It's the time of year to give outdoor furniture some TLC!
If you haven't given your outdoor furniture some TLC recently, it's probably a bit faded and worn around the edges, so grab your supplies and give outdoor furniture some tender loving care.
Lots of people favour wooden garden furniture over synthetic materials, wrought iron or cane and wicker, but many also tend to forget that wooden outdoor furniture does require some tender loving care every so often to keep it looking great and extend the lifespan.
Where garden furniture has started to fade or has areas of black rot or mould, it's time to grab some tools and supplies at your local Builders store and spend a weekend giving the furniture a new life. And I constantly post on this topic as new products are introduced onto the market that make caring for and restoring wooden furniture easier for everyone.
When buying wooden outdoor furniture
Most wooden garden furniture in the stores is made from exotic timbers, or timber that is not grown locally, but rather imported from tropical locales. This means these timbers aren't indigenous to South Africa and therefore not equipped to handle a cold winter or searing hot summer, with torrential rain thrown in now and again.
When buying wooden outdoor furniture you should ascertain the type of wood used in the manufacture, the properties of this wood (is it naturally oily), and what regular treatment is required to keep it looking good.
Regular maintenance is essential
So many people overlook the fact that, as a natural material, wooden furniture is influenced by external conditions and our constantly changing climate. During the dry months of the year, the timber starts to shrink and contract as the moisture inside the wood dries out. But the rainy season brings with it lots of elements that can cause even more damage.
Protection from the elements
The sun puts out UV-rays that make the wood lose its natural colour and it begins to dull and lighten. The rainy season, on the other hand, can cause lots of damage to outdoor wood furniture that hasn't been protected. So a little TLC now and again will have your wooden furniture looking beautiful and protect it from UV-rays, moisture and rot.
Prepare the furniture
• Clean off all dirt and grime
Before you get stuck into applying any protective finish to your wooden furniture, remove any dirt and grime with water, mild dishwashing detergent and a sponge. Where there are signs of mould or rot (black areas), these can be treated with a suitable product that you can buy at Builders or hardware store. After washing, wipe with a clean cloth to rinse and let the furniture dry overnight.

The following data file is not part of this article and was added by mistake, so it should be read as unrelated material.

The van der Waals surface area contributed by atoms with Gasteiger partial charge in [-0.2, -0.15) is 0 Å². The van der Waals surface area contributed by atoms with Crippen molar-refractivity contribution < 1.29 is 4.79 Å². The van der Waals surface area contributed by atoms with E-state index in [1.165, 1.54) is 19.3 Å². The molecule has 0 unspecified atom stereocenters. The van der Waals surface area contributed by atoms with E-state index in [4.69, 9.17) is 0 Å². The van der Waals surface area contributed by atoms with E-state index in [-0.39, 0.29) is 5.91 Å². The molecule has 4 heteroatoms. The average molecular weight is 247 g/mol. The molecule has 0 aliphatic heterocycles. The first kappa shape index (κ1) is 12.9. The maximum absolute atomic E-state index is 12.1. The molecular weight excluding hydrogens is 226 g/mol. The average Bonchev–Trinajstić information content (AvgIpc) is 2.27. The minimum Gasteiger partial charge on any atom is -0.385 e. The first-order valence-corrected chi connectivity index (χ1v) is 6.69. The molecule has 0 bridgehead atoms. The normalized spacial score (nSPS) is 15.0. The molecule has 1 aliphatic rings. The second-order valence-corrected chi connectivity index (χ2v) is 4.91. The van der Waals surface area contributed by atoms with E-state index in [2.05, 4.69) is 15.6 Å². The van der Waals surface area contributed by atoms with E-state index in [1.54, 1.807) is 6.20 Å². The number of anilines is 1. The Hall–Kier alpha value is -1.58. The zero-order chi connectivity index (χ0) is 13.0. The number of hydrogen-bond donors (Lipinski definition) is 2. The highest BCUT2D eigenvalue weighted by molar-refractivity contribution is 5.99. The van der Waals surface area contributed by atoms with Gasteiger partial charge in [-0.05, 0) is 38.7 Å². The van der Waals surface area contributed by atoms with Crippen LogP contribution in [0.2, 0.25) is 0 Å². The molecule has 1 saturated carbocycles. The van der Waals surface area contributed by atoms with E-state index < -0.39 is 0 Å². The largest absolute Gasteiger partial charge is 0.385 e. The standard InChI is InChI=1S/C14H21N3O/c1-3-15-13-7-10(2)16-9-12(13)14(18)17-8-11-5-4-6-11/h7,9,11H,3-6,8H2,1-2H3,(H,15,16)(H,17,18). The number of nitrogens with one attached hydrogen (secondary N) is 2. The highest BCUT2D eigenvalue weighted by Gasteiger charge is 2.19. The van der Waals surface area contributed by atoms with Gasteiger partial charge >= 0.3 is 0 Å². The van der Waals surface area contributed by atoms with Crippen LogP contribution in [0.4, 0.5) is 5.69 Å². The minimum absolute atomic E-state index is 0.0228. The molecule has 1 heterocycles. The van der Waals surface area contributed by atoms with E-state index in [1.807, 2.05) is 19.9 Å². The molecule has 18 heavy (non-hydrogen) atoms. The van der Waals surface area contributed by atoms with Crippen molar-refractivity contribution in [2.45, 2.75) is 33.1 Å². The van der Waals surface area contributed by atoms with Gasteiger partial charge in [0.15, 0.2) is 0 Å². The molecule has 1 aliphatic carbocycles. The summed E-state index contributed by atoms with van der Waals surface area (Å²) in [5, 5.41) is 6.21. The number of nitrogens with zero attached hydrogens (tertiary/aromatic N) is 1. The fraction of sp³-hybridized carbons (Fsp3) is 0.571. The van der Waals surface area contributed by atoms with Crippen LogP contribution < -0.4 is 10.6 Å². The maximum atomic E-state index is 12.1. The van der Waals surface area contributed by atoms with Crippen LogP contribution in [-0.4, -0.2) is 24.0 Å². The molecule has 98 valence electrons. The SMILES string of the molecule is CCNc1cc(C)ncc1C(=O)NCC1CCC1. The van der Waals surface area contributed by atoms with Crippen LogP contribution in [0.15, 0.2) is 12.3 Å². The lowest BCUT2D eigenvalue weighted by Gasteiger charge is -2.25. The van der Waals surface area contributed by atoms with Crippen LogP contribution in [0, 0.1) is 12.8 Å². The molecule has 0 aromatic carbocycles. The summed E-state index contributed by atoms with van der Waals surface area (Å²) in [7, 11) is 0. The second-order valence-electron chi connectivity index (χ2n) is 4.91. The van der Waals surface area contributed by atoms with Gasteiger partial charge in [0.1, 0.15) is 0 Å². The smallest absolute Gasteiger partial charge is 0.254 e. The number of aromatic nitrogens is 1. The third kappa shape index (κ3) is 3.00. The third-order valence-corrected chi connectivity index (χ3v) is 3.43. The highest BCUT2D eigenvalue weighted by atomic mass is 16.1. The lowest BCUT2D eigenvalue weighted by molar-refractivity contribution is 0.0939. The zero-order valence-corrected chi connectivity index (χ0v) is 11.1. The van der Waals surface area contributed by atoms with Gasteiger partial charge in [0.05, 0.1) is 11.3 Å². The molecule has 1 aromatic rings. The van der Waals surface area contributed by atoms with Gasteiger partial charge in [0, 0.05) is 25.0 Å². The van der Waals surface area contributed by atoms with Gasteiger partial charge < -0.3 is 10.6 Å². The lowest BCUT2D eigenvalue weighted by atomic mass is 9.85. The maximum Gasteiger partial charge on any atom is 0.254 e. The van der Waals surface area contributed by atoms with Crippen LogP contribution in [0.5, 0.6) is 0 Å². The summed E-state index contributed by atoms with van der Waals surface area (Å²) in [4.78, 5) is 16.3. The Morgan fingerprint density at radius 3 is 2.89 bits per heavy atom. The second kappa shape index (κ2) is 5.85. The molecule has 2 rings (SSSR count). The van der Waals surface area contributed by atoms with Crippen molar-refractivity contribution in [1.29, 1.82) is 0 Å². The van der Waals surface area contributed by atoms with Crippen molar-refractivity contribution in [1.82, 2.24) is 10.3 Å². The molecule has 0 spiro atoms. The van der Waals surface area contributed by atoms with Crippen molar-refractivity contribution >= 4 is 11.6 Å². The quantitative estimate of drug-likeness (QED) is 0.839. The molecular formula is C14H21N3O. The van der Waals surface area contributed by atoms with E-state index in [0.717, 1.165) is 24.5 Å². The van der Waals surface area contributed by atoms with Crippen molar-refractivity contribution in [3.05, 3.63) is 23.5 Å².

• Sanding to smooth or remove defects
If, after cleaning, you notice that the wood feels a bit rough or there are scratches that need to be removed, you might want to do a little light sanding. It is preferable to use a random orbit sander and 180- or 240-grit sanding pads before applying a treatment. If you do any hand sanding or use a multi-sander, only work in the direction of the grain.
Wipe clean once you're done to remove all traces of dust, as this will spoil the protective finish.
Protection for wood
For many years I have ignored one of the easiest and most affordable ways to protect outdoor wood... creosote! I'm busy making a fence at the moment and it's such a large expanse that I was worried the exterior sealer was going to cost me a fortune. Lets be honest, this product is not cheap!
Creosote has done a good job for many, many years and I completely forgot about it. Now I've saved myself a bundle and managed to cover the entire fence at minimal cost (will be sharing the fence project with you shortly).
Creosote is a dark brown oily treatment that is a combination of distilled tar and plant derivatives. It gives a luxurious dark brown colour to timber while offering excellent protection from the elements. Creosote is not a human-friendly product, so do be sure to wear gloves and a face mask when working with this product.
Yes the stuff stinks to high heaven, but it does a brilliant job of protecting outdoor structures constructed of wood or timber, and the smell does go away after a couple of days. Use creosote to protect a Wendy or shed, treat a wooden fence, protect exterior structural timbers on your house or lapa, and more. At a cost below R200 - you can protect all your outdoor timber. Alternatively, you can apply an exterior sealer to all your outdoor timber and to wooden furniture, or a suitable oil-based product.
And lastly, while your outdoor furniture is now protected from the elements, don't forget that you need to re-apply a treatment on a regular basis, or as an when the wood starts to look dried out or dull.